Going into the canyon by bus is a bit difficult because the buses are always full by the time they get to these cross-roads. (If you want to get the bus you would almost have to get on it back at the bus terminal, which is about 3kms away!) The other option is to go on the back of a motorbike.
There are heaps of guys hanging around these cross-roads who will take you. They charge 3000-5000 for a trip. It is much easier to get a bus on the way back, so you could go down on bike and back on bus.
If you are a bit tired and sore, there is a woman in the canyon who gives a very invigorating traditional massage. Her house is almost at the other end of the canyon. You go down into the canyon, across a bridge, then go another 3-4 kms. Just before the next bridge (a large metal one), there is a house on the LH side of the road. This is where the woman who does the massage lives. She charges 20,000 rupees for around a 20 min massage. (It is best to go to her in the morning, before eating, because she prefers to do massage on an empty stomach.)
A lovely spot in the canyon is ‘Pancu’s Place’. It’s about 2kms along the canyon road and has a big sign. It’s a little café with a small place to sit across the road from the café where you can look out over the canyon bed.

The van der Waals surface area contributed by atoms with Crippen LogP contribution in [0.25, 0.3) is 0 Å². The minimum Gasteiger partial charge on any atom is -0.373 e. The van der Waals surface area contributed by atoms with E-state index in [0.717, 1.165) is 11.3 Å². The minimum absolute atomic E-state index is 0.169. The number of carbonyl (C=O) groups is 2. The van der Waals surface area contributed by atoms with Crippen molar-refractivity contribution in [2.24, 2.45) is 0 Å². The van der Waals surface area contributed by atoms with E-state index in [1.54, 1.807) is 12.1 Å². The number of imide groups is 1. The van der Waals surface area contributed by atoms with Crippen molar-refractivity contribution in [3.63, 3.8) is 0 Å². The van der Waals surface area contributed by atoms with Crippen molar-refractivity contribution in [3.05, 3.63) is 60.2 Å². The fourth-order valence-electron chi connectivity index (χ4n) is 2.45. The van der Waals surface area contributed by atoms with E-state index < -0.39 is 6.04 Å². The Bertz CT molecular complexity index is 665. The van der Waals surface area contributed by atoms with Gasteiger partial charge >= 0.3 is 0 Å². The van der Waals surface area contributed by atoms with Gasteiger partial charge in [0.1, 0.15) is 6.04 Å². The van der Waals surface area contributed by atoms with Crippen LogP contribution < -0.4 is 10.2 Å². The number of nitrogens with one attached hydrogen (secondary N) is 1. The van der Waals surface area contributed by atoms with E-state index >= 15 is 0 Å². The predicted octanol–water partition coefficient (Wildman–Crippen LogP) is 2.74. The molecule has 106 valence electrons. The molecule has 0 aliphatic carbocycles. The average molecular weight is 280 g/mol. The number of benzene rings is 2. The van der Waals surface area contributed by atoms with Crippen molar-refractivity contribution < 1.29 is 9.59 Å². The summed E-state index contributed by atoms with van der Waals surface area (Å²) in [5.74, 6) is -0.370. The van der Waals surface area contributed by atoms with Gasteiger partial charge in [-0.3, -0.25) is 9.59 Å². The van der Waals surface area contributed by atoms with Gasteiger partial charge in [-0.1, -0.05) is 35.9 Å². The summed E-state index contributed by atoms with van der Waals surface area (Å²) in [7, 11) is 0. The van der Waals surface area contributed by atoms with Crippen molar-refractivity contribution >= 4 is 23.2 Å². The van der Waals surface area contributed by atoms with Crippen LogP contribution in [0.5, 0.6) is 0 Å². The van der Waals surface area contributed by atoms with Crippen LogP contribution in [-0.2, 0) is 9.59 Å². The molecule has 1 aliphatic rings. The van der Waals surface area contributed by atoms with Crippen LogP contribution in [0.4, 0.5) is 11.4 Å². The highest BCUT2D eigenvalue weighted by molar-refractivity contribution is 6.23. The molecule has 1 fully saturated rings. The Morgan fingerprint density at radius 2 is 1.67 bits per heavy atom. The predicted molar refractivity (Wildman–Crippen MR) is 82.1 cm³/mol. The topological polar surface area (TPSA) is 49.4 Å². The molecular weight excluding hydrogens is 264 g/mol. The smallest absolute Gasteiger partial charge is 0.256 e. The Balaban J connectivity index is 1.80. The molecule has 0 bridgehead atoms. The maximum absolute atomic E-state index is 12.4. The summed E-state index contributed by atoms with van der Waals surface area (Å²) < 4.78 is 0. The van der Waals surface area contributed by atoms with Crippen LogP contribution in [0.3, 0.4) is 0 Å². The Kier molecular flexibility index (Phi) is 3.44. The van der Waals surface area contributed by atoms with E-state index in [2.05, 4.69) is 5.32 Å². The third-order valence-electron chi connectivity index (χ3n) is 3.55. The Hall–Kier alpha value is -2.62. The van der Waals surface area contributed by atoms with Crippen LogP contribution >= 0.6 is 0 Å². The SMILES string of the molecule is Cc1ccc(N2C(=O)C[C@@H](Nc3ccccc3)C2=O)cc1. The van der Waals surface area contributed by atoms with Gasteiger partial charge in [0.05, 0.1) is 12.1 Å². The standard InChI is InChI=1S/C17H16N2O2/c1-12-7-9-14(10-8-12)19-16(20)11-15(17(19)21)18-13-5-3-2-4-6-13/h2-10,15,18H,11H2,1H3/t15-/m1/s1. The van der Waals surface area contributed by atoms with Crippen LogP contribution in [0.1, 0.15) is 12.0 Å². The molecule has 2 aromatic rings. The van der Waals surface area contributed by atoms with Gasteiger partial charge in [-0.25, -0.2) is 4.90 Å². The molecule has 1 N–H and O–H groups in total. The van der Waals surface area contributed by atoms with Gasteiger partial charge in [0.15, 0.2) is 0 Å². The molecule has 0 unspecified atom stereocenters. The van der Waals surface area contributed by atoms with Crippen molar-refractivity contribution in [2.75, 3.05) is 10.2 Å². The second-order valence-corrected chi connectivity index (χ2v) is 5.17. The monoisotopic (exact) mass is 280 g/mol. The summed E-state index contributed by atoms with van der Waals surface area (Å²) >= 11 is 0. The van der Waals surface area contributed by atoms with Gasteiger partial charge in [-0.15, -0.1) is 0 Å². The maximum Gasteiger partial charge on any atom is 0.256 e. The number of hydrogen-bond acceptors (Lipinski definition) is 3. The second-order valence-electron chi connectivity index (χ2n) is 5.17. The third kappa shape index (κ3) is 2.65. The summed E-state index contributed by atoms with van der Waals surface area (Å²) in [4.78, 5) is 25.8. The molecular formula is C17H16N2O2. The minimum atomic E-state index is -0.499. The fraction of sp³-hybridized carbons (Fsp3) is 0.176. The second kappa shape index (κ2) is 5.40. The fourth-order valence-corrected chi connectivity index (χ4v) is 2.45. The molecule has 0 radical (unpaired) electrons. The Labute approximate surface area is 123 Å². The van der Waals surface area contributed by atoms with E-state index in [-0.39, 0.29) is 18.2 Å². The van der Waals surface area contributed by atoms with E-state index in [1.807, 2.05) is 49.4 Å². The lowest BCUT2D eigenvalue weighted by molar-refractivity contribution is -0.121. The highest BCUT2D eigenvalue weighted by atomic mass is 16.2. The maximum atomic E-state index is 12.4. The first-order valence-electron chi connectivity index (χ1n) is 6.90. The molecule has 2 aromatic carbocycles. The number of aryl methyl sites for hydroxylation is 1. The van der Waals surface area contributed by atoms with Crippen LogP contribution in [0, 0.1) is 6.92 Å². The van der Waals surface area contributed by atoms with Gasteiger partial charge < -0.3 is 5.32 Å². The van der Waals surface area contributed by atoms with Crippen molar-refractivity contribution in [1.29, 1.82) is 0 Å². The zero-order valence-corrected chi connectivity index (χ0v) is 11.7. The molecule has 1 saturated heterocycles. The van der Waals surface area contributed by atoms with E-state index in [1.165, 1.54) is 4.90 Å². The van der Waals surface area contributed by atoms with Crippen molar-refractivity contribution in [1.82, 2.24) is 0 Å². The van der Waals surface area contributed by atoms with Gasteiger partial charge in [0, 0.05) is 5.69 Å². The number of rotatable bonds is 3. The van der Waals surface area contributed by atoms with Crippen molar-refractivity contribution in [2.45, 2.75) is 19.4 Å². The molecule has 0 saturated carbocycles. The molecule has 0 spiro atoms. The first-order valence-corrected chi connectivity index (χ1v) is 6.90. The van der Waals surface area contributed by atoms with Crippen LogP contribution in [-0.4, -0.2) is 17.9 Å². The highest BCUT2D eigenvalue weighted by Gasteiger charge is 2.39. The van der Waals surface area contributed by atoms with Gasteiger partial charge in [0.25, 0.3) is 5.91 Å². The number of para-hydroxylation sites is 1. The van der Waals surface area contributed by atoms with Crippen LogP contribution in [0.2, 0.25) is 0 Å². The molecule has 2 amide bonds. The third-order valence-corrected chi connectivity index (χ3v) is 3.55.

Pancu is a really interesting guy to talk to, and he and his wife make a lovely noodle soup.
If you are interested in crafty things ask to look at his wife’s embroidery…it’s exquisite!
If you have a week or more in Bukittingi she can do some embroidery for you.
I bought her some cotton material and she did two small lines of embroidery for me on it… (costs around 50,000 rupees). You can camp at Pancu’s place if you want to, and he also hires out camping equipment.
There are lots of day trips you can do from Bukittingi. I didn’t go on a formal tour, but my father came over to visit me for 10 days he went on one.
His guide was Hendri, and my father said he was excellent – very knowledgeable.
Hendri is a great guy, a very experienced guide with excellent English. He helped me a lot while I was in Bukittingi and I found him to be a very genuine person.
He hangs around at Hotel Orchid and I would really recommend him as a guide.
If anyone wants to contact him before getting to Bukittingi his e-mail address is hen_westsumatra
Food: There are heaps of Padang food restaurants in Bukittingi. I ate at quite a few and never had any stomach trouble (surprising, since the food sits in the windows all day!) Most of the rumah makans are covered in Lonely Planet (etc), but a new place worth mentioning is in Jalan Teuku Umar (just up the road from Hotel Kartini and Hotel Orchid). If you walk up towards the top of the hill it’s on the RH side (called ‘Pizza Inn’…or something like that). Indra, the chef, makes his own bread and it is YUMMY! Crusty, thick slices…heaven!